A penny for them

This photograph is of no great significance other than it is one of my first.  The camera angle has nothing to do with considered composition and everything to do with the height of the photographer, probably under four feet at the time.

The camera was the family Kodak 127 Brownie, a bakelite plastic viewfinder device produced in their millions during the 1950s.  I can still remember the slightly sticky feel of the shutter and the stiffness of the wind-on mechanism – don’t forget to wind-on to the next exposure!

The woman on the left is my mum – Peg, Peggy, Marion or Marian – see earlier post.  She is dressed in a “good quality” coat, almost certainly from Kendals sale in Manchester. How I dreaded that number 78 bus ride from Altrincham to be kitted out in “smart bargains” – the seeds of my obsession with the scruffy casual look.

The imposing lady to the right is ‘Win’, short for Winifred, she is married to the diminutive Fred, hesitant in the background.  Measuring tape in hand, Fred was a keen DIY man in the mold of Barry Bucknell.  Fred and Winifred, it was like they were made for each other, an inevitable and intended union.  Not so many years later Fred died in his sleep; poor Win awoke next to a dead man.  Close to hysterics she ran down the road to Peg, the first port of call in a crisis.  Stoic Peg always knew what to do – she made tea, calmed the distraught Win and walked up the road to place pennies on his eyes.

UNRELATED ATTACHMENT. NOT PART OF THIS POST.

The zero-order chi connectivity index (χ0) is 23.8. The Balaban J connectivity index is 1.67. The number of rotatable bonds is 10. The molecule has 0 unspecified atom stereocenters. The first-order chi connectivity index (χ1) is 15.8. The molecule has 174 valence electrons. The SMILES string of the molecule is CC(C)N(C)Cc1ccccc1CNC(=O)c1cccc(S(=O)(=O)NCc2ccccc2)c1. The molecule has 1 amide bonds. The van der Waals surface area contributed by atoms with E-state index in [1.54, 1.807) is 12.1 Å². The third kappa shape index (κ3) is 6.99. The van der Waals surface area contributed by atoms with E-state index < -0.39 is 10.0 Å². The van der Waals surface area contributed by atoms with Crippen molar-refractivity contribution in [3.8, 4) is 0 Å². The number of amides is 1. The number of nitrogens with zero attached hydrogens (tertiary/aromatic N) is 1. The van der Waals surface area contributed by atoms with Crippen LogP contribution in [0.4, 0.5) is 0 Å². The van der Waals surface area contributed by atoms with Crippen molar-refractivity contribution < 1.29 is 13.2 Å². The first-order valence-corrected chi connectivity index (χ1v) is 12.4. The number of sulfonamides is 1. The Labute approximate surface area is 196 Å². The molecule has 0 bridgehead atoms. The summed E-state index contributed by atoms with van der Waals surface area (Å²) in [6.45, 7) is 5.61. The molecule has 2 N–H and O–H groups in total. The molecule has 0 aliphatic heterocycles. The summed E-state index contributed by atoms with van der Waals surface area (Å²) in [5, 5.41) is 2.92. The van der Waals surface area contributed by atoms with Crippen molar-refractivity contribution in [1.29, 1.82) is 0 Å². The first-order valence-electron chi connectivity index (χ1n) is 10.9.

Mum with the Beasleys


  1. Brian Hughes · August 22, 2013

    Pennies on the eyes to pay the ferryman. It’d probably make more sense to bury them with an inflatable dinghy.

  2. Mary Gilmartin · August 22, 2013

    The Kodak brownie was a special camera and probably the only one my mother had in my early years. What a great photograph to remember your mum in her good quality coat. Old photographs are my favorites. Thanks for sharing.

    • northumbrianlight · August 22, 2013

      Mine too, old photos have a value so far beyond we first press the shutter.

  3. Lignum Draco · August 22, 2013

    Everything becomes clearer after a cup of tea.

  4. Tish Farrell · August 22, 2013

    Priceless story, Robin. I started out with my childhood Brownie too. My first pic was very dull though – a view of Smallwood Church, Cheshire. May even have it somewhere!

    • northumbrianlight · August 22, 2013

      Thanks Tish. As a Cheshire boy I thought I should go looking for Smallwood – I didn’t realise where it was – I spent quite a few years in that area working at ICL Kidsgrove + I pass nearby on the canals quite regularly. Did you realise that Smallwood Church has a WordPress based blog?

      • Tish Farrell · August 23, 2013

        No, I didn’t. Must take a look. I was christened there. We lived at nearby Betchton ( if that’s how it is spelled). It was hardly a place, on the other side of the main road from Smallwood. Then when I was five we moved to Alsager – also not far from Kidsgrove.

      • Tish Farrell · August 23, 2013